Wednesday 23 November 2011

New abortion guideline is ideology and bad science

The new guideline on abortion issued today by the Royal College of Obstetricians and Gynaecologists (RCOG) (see note 1 below) is based on pro-abortion ideology and bad science. Here's what I told the media about it earlier today:

The RCOG's new guideline further entrenches its de facto role as the puppet of the abortion industry. Whether it is the physical and psychological effects of abortion, conscientious objection or counselling for women, the RCOG promotes ideology and bad science instead of high clinical and ethical standards.

The RCOG says (note 2) that counselling should be merely "offered on request". The new guideline doesn't even cover counselling in detail (note 3). The guideline does, however, give the paltry assurance that "[w]omen should be informed that they have a right to delay or cancel appointments and/or the [abortion] should they wish." (note 4). The RCOG is particularly keen to get women to use contraception (note 5), even though contraception is closely associated with rising abortion figures (note 6).

The RCOG is at pains to convince women that "abortion carried out by an NHS approved provider is a safe procedure" (note 7). All the studies which link abortion to breast cancer, ectopic pregnancy, placenta praevia, infertility or psychological harm are dismissed (note 8). The right of medics to conscientious objection to abortion is interpreted in falsely narrow terms (note 9).

Chillingly, the guideline recommends that in some cases "feticide should be ensure that there is no risk of a live birth." (note 10) That is the reality of abortion: the killing of babies, denied their equal right to life as innocent members of the human family.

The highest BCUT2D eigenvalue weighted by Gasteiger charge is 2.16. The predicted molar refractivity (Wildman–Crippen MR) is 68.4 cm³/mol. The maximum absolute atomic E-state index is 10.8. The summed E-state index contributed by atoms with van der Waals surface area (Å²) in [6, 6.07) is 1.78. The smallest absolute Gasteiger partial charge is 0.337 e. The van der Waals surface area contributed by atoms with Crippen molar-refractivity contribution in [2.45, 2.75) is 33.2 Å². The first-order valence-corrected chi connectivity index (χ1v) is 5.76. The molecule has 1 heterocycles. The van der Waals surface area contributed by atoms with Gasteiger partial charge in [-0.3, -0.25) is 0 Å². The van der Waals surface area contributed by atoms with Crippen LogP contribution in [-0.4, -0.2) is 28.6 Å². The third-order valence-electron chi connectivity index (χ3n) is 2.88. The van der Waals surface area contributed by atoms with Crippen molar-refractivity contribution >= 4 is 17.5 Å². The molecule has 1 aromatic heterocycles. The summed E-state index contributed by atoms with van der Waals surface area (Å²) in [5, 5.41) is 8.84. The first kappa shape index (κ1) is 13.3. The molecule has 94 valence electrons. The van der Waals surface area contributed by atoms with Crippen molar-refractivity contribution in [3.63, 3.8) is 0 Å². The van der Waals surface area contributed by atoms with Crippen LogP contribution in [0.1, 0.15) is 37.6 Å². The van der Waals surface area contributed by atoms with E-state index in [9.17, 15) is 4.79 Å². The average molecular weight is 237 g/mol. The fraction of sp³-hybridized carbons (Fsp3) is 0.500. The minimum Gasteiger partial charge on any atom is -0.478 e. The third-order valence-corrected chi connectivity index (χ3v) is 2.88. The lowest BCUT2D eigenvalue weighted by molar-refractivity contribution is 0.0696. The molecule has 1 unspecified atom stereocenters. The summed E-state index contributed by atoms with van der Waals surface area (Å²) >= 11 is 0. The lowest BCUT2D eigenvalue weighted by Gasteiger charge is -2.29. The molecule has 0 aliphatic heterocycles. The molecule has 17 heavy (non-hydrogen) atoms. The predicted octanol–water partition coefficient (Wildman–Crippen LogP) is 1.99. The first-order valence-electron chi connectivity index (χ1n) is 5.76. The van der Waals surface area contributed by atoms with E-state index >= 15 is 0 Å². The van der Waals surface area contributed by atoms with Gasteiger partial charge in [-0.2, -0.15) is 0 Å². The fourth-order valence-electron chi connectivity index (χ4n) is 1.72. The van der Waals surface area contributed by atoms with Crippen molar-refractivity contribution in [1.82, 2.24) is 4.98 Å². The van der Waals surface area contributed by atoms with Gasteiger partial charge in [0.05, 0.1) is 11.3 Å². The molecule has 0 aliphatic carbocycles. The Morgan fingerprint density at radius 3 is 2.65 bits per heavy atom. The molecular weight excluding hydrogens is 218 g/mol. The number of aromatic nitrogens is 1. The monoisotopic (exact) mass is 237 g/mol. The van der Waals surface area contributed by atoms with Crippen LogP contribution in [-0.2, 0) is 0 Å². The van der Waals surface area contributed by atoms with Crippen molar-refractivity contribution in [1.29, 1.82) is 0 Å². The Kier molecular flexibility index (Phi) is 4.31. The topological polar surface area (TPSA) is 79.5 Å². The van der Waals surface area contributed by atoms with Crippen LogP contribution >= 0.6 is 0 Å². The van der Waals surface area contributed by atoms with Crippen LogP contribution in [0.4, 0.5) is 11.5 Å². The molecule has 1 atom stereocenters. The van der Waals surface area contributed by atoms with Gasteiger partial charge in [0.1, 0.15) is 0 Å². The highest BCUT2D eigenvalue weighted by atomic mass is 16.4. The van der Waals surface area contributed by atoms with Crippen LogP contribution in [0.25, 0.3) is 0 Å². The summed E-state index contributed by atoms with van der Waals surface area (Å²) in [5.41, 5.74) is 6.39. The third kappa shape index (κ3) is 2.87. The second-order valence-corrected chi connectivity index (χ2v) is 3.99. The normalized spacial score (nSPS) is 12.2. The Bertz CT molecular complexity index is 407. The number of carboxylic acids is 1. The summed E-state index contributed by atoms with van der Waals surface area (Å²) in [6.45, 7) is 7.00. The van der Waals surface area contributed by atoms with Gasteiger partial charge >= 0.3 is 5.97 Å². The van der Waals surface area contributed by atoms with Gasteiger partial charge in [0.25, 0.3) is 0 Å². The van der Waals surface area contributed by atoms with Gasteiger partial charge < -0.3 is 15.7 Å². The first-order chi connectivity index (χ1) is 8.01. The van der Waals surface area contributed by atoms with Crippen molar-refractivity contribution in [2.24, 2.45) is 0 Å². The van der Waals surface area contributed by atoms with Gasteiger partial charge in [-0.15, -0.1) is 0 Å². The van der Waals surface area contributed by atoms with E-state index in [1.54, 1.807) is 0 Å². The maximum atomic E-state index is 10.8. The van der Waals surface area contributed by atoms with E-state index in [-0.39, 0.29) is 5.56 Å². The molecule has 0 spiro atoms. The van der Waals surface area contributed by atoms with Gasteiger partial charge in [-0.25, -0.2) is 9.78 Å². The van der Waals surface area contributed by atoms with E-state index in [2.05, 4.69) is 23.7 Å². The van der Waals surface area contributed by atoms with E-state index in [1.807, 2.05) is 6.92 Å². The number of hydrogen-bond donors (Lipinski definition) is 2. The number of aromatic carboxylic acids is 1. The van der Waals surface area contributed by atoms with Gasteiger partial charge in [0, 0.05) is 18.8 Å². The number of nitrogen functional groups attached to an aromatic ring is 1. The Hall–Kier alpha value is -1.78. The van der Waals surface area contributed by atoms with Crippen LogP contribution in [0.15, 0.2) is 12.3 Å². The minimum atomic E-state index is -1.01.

1) "The Care of Women Requesting Induced Abortion. Evidence-based Clinical Guideline Number 7", Royal College of Obstetricians and Gynaecologists (RCOG), London, November 2011
2) Q & a briefing on guideline
3) Guideline, 1.2: "Counselling to assist individuals in making the decision to have an abortion, rather than to continue the pregnancy, is not discussed in detail. The starting point of this guideline is the point at which a woman presents to a health provider requesting induced abortion of an unintended/unwanted pregnancy."
4) Guideline, 4.25.
5) Guideline, 6.2: "All appropriate methods of contraception should be discussed with women at the initial assessment and a plan agreed for contraception after the abortion."
6) Dr Judy Bury, former director, Brook Advisory Centre, Edinburgh: "There is overwhelming evidence that, contrary to what you might expect, the provision of contraception leads to an increase in the abortion rate." (The Scotsman, 29 June 1981).
7) Q & a briefing on guideline
8) Guideline, 5.10 to 5.13.
9) Guideline, 3.3.
10) Guideline, 6.21

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